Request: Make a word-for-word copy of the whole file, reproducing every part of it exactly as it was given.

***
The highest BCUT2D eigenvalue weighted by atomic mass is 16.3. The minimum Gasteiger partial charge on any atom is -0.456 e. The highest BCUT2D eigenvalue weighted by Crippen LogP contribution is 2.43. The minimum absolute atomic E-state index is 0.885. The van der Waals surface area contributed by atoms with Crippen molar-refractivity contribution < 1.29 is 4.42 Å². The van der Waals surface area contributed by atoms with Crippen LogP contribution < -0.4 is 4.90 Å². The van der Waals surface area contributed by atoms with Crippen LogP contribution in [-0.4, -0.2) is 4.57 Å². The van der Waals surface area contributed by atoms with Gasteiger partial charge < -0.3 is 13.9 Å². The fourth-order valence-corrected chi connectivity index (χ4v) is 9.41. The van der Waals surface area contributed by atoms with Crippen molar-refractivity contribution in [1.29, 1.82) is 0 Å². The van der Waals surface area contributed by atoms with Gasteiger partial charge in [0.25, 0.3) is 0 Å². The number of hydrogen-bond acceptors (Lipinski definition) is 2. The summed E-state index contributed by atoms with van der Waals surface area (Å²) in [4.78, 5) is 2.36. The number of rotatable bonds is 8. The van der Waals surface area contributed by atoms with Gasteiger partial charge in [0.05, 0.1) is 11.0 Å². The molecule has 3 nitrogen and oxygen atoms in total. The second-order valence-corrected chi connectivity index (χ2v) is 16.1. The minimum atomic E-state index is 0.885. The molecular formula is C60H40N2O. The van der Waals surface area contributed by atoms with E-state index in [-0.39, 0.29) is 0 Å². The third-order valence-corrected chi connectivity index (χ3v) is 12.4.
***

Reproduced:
The highest BCUT2D eigenvalue weighted by atomic mass is 16.3. The minimum Gasteiger partial charge on any atom is -0.456 e. The highest BCUT2D eigenvalue weighted by Crippen LogP contribution is 2.43. The minimum absolute atomic E-state index is 0.885. The van der Waals surface area contributed by atoms with Crippen molar-refractivity contribution < 1.29 is 4.42 Å². The van der Waals surface area contributed by atoms with Crippen LogP contribution < -0.4 is 4.90 Å². The van der Waals surface area contributed by atoms with Crippen LogP contribution in [-0.4, -0.2) is 4.57 Å². The van der Waals surface area contributed by atoms with Gasteiger partial charge < -0.3 is 13.9 Å². The fourth-order valence-corrected chi connectivity index (χ4v) is 9.41. The van der Waals surface area contributed by atoms with Crippen molar-refractivity contribution in [1.29, 1.82) is 0 Å². The van der Waals surface area contributed by atoms with Gasteiger partial charge in [0.25, 0.3) is 0 Å². The number of hydrogen-bond acceptors (Lipinski definition) is 2. The summed E-state index contributed by atoms with van der Waals surface area (Å²) in [4.78, 5) is 2.36. The number of rotatable bonds is 8. The van der Waals surface area contributed by atoms with Gasteiger partial charge in [0.05, 0.1) is 11.0 Å². The molecule has 3 nitrogen and oxygen atoms in total. The second-order valence-corrected chi connectivity index (χ2v) is 16.1. The minimum atomic E-state index is 0.885. The molecular formula is C60H40N2O. The van der Waals surface area contributed by atoms with E-state index in [-0.39, 0.29) is 0 Å². The third-order valence-corrected chi connectivity index (χ3v) is 12.4.